On March 10, 2010, District Court Judge Kathleen O’Malley was nominated by President Barack Obama to succeed Alvin Schall, who retired from the United States Court of Appeals for the Federal Circuit. Earlier today, Judge O’Malley was confirmed by the United States Senate, see Senate Confirms Five Judicial Nominees. O’Malley’s confirmation, along with the confirmation of 18 others in recent days, is the result of a deal between Senate Democrats and Republicans that ensured passage of 19 nominations in exchange for an agreement not to move forward with other controversial nominations, including the hotly challenged nomination of Goodwin Lui, who is Associate Dean and Professor of Law at University of California Berkeley School of Law. O’Malley will join 15 other colleagues on the Federal Circuit, 6 of who are on senior status.
Judge O’Malley has served on the the United States District Court for the Northern District of Ohio since being appointed by President William J. Clinton on September 20, 1994 and confirmed by a voice vote of the Senate on October 12, 1994. See Thomas: Nomination PN1786-103.
The United States Court of Appeals for the Federal Circuit announced back in May that they would take up the matter of Tivo, Inc. v. EchoStar Corp. en banc, and then subsequently set the oral argument date for Tuesday, November 9, 2010. November 9, 2010 will be a busy day for the Federal Circuit indeed. On this first anniversary of the Bil ski oral arguments at the United States Supreme Court the Federal Circuit has scheduled two en banc hearings. Second up on November 9, 2010 will be Tivo v. EchoStar, first up will be Therasence v. Becton, both cases of great importance. We will be following both cases closely, and I will be in attendance in the gallery and offering eyewitness accounts that afternoon. In the meantime, however, let the punditry, analysis and gossip begin. First up — TiVo v. Echostar, which will decide the limitations (if any) on a district court’s ability to use contempt proceedings to enforce a permanent injunction in a patent case when there is an alleged work-around.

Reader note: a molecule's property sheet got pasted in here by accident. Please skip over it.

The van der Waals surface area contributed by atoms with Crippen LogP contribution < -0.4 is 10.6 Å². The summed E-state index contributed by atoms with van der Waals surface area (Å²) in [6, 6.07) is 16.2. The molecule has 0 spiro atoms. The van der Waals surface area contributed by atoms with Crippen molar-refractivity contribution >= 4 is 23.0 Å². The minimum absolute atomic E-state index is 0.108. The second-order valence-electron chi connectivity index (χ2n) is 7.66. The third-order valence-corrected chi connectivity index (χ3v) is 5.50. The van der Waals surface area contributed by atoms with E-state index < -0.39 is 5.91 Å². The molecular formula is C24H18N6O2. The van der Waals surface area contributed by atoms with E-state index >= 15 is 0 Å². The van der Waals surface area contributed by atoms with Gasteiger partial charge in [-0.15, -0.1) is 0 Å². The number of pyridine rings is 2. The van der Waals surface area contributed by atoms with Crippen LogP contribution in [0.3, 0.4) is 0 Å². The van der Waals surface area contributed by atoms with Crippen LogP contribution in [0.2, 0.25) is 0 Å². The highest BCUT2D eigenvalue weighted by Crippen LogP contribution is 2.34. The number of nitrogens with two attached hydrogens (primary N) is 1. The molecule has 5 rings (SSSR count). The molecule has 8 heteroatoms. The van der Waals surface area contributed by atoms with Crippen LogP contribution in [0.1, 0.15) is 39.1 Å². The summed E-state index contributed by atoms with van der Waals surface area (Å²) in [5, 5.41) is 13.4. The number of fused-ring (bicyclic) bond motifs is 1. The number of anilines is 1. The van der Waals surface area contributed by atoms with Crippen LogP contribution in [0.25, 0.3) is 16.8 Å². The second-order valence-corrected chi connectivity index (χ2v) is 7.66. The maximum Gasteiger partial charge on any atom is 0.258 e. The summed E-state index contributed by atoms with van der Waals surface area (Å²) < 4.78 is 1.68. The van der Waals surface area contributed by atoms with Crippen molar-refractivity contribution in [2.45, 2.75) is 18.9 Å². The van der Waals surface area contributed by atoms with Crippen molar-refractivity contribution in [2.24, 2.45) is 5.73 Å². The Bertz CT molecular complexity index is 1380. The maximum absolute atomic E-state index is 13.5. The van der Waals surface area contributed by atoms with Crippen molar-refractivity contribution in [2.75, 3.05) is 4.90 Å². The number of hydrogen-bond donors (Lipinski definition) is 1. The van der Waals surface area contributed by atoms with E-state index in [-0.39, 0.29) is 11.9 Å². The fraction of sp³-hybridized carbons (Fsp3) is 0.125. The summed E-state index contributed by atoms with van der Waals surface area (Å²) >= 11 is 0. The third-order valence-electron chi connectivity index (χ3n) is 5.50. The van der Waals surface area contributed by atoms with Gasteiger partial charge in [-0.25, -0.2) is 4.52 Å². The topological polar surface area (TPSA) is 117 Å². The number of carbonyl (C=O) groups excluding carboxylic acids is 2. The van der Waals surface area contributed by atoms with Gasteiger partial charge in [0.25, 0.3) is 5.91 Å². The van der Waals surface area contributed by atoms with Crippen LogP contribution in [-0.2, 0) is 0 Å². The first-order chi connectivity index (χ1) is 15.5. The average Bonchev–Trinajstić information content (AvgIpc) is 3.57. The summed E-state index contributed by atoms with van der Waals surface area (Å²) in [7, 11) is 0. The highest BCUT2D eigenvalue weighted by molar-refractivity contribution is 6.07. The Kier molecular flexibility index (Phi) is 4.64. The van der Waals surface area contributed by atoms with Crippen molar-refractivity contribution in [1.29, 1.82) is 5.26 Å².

TiVo, Inc. (NASDAQ: TIVO), owner of U.S. Patent 6,233,389, titled “Multimedia Time Warping System,” was a big winner today at the United States Court of Appeals for the Federal Circuit when the CAFC handed down its decision in Tivo, Inc. v. EchoStar Corp. A majority of the 3 judge panel hearing the case agreed with the district court and ratified the contempt order against EchoStar (NASDAQ: SATS) and Dish Network (NASDAQ: DISH). EchoStar’s business focuses on digital Set-Top Boxes and and Satellite Services, and was spun-off from DISH Network on January 1, 2008. The patented technology involved allows television users to simultaneously record and play television broadcasts using what is commonly known as a digital video recorder. On news of the Federal Circuit ruling TiVo stock immediately surged ahead well over $5, up over 50%. Within less than 1 hour TiVo stock when from trading just over $10 a share, trading at $10.31 at 11:06 am EST, to trading at $16.07 at 11:42 am EST, hitting an intra-day high at 1:18pm EST at $16.36, and establishing a trading range plus or minus $15.65, where it is at as of 2:46pm EST.
Judge Randall Rader, soon to be Chief Judge of the CAFC
No one could rightly accuse me of being biased against patents. As a patent prosecutor for over 32 years, most would say I’m the exact opposite. But I do find certain patented inventions that don’t rise to the level of being unobvious under 35 U.S.C. § 103to one of ordinary skill in the art. Such is the patented memorabilia card in Media Technologies Licensing, LLC v. The Upper Deck Company that was deemed obvious on summary judgment, a judgment which was affirmed by a majority of a Federal Circuit panel.
Normally, I find Judge Rader, the heir apparent for Chief Judge of the Federal Circuit, to write cogently and persuasively, even in dissent. Witness his withering blast in In re Bilskiwhere he rightly takes the majority to task for the nonsensical “machine or transformation” test. But unfortunately, like the line from Hamlet, Judge Rader “doth protest too much, methinks” without case law support in his dissent in Media Technologies.